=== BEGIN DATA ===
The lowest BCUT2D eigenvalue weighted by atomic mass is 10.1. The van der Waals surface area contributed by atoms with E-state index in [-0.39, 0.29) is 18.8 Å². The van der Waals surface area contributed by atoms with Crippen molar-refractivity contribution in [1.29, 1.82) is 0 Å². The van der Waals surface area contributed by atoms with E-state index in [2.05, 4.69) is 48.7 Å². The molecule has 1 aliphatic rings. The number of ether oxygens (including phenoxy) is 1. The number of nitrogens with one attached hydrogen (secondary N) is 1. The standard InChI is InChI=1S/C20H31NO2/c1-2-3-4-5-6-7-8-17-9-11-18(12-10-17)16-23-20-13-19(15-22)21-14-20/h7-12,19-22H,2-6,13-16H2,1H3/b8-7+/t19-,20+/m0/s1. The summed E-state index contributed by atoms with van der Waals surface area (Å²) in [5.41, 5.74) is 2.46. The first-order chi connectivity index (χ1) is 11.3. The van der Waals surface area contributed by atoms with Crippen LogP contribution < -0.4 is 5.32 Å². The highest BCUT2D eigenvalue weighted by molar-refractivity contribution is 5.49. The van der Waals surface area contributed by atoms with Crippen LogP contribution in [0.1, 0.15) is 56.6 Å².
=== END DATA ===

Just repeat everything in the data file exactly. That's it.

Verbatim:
The lowest BCUT2D eigenvalue weighted by atomic mass is 10.1. The van der Waals surface area contributed by atoms with E-state index in [-0.39, 0.29) is 18.8 Å². The van der Waals surface area contributed by atoms with Crippen molar-refractivity contribution in [1.29, 1.82) is 0 Å². The van der Waals surface area contributed by atoms with E-state index in [2.05, 4.69) is 48.7 Å². The molecule has 1 aliphatic rings. The number of ether oxygens (including phenoxy) is 1. The number of nitrogens with one attached hydrogen (secondary N) is 1. The standard InChI is InChI=1S/C20H31NO2/c1-2-3-4-5-6-7-8-17-9-11-18(12-10-17)16-23-20-13-19(15-22)21-14-20/h7-12,19-22H,2-6,13-16H2,1H3/b8-7+/t19-,20+/m0/s1. The summed E-state index contributed by atoms with van der Waals surface area (Å²) in [5.41, 5.74) is 2.46. The first-order chi connectivity index (χ1) is 11.3. The van der Waals surface area contributed by atoms with Crippen LogP contribution < -0.4 is 5.32 Å². The highest BCUT2D eigenvalue weighted by molar-refractivity contribution is 5.49. The van der Waals surface area contributed by atoms with Crippen LogP contribution in [0.1, 0.15) is 56.6 Å².